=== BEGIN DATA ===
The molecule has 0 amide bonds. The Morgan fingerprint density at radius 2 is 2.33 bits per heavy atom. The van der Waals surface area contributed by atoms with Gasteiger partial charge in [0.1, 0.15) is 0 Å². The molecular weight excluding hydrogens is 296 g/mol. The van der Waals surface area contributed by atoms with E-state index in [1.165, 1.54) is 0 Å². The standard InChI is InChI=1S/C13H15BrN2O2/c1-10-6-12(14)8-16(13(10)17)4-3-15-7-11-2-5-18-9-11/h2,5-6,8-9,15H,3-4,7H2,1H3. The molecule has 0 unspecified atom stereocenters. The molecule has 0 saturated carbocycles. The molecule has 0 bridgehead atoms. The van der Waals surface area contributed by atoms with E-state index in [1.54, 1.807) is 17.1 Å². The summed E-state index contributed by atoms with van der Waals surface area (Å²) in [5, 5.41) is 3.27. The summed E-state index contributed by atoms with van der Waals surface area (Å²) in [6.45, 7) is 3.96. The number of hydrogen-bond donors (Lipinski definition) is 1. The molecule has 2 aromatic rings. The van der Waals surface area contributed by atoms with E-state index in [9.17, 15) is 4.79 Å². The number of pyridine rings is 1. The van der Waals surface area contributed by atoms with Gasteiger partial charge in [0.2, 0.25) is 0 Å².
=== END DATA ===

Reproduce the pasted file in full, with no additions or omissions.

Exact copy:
The molecule has 0 amide bonds. The Morgan fingerprint density at radius 2 is 2.33 bits per heavy atom. The van der Waals surface area contributed by atoms with Gasteiger partial charge in [0.1, 0.15) is 0 Å². The molecular weight excluding hydrogens is 296 g/mol. The van der Waals surface area contributed by atoms with E-state index in [1.165, 1.54) is 0 Å². The standard InChI is InChI=1S/C13H15BrN2O2/c1-10-6-12(14)8-16(13(10)17)4-3-15-7-11-2-5-18-9-11/h2,5-6,8-9,15H,3-4,7H2,1H3. The molecule has 0 unspecified atom stereocenters. The molecule has 0 saturated carbocycles. The molecule has 0 bridgehead atoms. The van der Waals surface area contributed by atoms with E-state index in [1.54, 1.807) is 17.1 Å². The summed E-state index contributed by atoms with van der Waals surface area (Å²) in [5, 5.41) is 3.27. The summed E-state index contributed by atoms with van der Waals surface area (Å²) in [6.45, 7) is 3.96. The number of hydrogen-bond donors (Lipinski definition) is 1. The molecule has 2 aromatic rings. The van der Waals surface area contributed by atoms with E-state index in [9.17, 15) is 4.79 Å². The number of pyridine rings is 1. The van der Waals surface area contributed by atoms with Gasteiger partial charge in [0.2, 0.25) is 0 Å².